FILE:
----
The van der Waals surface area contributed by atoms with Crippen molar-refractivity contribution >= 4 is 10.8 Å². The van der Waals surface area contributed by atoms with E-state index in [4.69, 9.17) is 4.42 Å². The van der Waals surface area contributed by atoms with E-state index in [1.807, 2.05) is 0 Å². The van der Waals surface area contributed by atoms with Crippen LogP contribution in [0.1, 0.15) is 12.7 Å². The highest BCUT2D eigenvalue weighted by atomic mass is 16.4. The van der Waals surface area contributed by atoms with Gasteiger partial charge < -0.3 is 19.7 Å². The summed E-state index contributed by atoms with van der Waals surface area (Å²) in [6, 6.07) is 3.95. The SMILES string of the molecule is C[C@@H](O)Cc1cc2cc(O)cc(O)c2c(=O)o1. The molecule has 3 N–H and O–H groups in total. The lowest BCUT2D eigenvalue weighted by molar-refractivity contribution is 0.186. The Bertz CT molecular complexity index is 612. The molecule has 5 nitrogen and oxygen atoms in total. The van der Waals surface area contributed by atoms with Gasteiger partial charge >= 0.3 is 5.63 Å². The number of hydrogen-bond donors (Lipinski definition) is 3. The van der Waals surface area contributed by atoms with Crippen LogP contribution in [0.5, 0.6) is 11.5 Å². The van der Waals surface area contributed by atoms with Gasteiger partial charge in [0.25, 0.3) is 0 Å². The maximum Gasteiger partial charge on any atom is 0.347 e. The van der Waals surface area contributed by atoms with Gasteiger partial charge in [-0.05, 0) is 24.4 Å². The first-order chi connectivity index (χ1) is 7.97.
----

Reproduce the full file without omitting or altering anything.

The van der Waals surface area contributed by atoms with Crippen molar-refractivity contribution >= 4 is 10.8 Å². The van der Waals surface area contributed by atoms with E-state index in [4.69, 9.17) is 4.42 Å². The van der Waals surface area contributed by atoms with E-state index in [1.807, 2.05) is 0 Å². The van der Waals surface area contributed by atoms with Crippen LogP contribution in [0.1, 0.15) is 12.7 Å². The highest BCUT2D eigenvalue weighted by atomic mass is 16.4. The van der Waals surface area contributed by atoms with Gasteiger partial charge < -0.3 is 19.7 Å². The summed E-state index contributed by atoms with van der Waals surface area (Å²) in [6, 6.07) is 3.95. The SMILES string of the molecule is C[C@@H](O)Cc1cc2cc(O)cc(O)c2c(=O)o1. The molecule has 3 N–H and O–H groups in total. The lowest BCUT2D eigenvalue weighted by molar-refractivity contribution is 0.186. The Bertz CT molecular complexity index is 612. The molecule has 5 nitrogen and oxygen atoms in total. The van der Waals surface area contributed by atoms with Gasteiger partial charge >= 0.3 is 5.63 Å². The number of hydrogen-bond donors (Lipinski definition) is 3. The van der Waals surface area contributed by atoms with Crippen LogP contribution in [0.5, 0.6) is 11.5 Å². The van der Waals surface area contributed by atoms with Gasteiger partial charge in [0.25, 0.3) is 0 Å². The maximum Gasteiger partial charge on any atom is 0.347 e. The van der Waals surface area contributed by atoms with Gasteiger partial charge in [-0.05, 0) is 24.4 Å². The first-order chi connectivity index (χ1) is 7.97.